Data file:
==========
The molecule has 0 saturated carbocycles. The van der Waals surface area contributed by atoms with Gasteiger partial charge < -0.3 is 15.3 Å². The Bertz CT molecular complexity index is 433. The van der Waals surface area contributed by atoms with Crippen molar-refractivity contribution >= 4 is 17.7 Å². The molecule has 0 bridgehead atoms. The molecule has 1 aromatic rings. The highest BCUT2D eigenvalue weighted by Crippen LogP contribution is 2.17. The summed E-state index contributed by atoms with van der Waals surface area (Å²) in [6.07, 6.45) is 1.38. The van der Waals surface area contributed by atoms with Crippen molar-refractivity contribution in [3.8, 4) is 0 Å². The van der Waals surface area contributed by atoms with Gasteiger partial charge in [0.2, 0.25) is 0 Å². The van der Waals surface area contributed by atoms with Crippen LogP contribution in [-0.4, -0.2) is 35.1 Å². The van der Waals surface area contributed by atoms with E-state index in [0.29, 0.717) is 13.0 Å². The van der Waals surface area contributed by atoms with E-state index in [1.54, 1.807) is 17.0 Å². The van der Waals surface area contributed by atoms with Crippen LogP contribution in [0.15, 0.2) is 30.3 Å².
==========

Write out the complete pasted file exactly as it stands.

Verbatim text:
The molecule has 0 saturated carbocycles. The van der Waals surface area contributed by atoms with Gasteiger partial charge < -0.3 is 15.3 Å². The Bertz CT molecular complexity index is 433. The van der Waals surface area contributed by atoms with Crippen molar-refractivity contribution >= 4 is 17.7 Å². The molecule has 0 bridgehead atoms. The molecule has 1 aromatic rings. The highest BCUT2D eigenvalue weighted by Crippen LogP contribution is 2.17. The summed E-state index contributed by atoms with van der Waals surface area (Å²) in [6.07, 6.45) is 1.38. The van der Waals surface area contributed by atoms with Crippen molar-refractivity contribution in [3.8, 4) is 0 Å². The van der Waals surface area contributed by atoms with Gasteiger partial charge in [0.2, 0.25) is 0 Å². The van der Waals surface area contributed by atoms with Crippen LogP contribution in [-0.4, -0.2) is 35.1 Å². The van der Waals surface area contributed by atoms with E-state index in [0.29, 0.717) is 13.0 Å². The van der Waals surface area contributed by atoms with E-state index in [1.54, 1.807) is 17.0 Å². The van der Waals surface area contributed by atoms with Crippen LogP contribution in [0.15, 0.2) is 30.3 Å².